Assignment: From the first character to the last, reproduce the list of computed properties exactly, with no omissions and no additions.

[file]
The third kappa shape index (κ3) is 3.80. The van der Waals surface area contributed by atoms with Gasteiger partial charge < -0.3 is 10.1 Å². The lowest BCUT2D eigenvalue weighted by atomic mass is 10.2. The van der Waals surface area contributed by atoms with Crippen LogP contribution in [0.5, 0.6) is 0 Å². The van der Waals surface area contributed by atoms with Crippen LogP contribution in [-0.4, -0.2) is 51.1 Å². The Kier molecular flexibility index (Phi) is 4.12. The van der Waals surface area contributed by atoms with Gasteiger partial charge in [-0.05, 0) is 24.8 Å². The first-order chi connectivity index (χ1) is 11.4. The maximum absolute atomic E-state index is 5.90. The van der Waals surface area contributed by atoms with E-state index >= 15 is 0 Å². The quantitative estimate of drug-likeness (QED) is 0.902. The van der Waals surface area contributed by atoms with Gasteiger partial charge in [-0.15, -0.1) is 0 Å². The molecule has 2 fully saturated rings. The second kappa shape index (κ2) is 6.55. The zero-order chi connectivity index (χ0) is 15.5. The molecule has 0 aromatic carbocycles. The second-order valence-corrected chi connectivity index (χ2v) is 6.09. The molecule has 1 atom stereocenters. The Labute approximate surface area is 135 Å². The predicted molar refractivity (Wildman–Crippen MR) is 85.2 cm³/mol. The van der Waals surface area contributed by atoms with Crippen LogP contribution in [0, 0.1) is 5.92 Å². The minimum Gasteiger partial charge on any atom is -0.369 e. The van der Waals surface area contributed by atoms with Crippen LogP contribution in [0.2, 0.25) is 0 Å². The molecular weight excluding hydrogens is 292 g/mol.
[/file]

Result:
The third kappa shape index (κ3) is 3.80. The van der Waals surface area contributed by atoms with Gasteiger partial charge < -0.3 is 10.1 Å². The lowest BCUT2D eigenvalue weighted by atomic mass is 10.2. The van der Waals surface area contributed by atoms with Crippen LogP contribution in [0.5, 0.6) is 0 Å². The van der Waals surface area contributed by atoms with Crippen LogP contribution in [-0.4, -0.2) is 51.1 Å². The Kier molecular flexibility index (Phi) is 4.12. The van der Waals surface area contributed by atoms with Gasteiger partial charge in [-0.05, 0) is 24.8 Å². The first-order chi connectivity index (χ1) is 11.4. The maximum absolute atomic E-state index is 5.90. The van der Waals surface area contributed by atoms with E-state index >= 15 is 0 Å². The quantitative estimate of drug-likeness (QED) is 0.902. The van der Waals surface area contributed by atoms with Gasteiger partial charge in [-0.15, -0.1) is 0 Å². The molecule has 2 fully saturated rings. The second kappa shape index (κ2) is 6.55. The zero-order chi connectivity index (χ0) is 15.5. The molecule has 0 aromatic carbocycles. The second-order valence-corrected chi connectivity index (χ2v) is 6.09. The molecule has 1 atom stereocenters. The Labute approximate surface area is 135 Å². The predicted molar refractivity (Wildman–Crippen MR) is 85.2 cm³/mol. The van der Waals surface area contributed by atoms with Crippen LogP contribution in [0, 0.1) is 5.92 Å². The minimum Gasteiger partial charge on any atom is -0.369 e. The van der Waals surface area contributed by atoms with Crippen LogP contribution in [0.2, 0.25) is 0 Å². The molecular weight excluding hydrogens is 292 g/mol.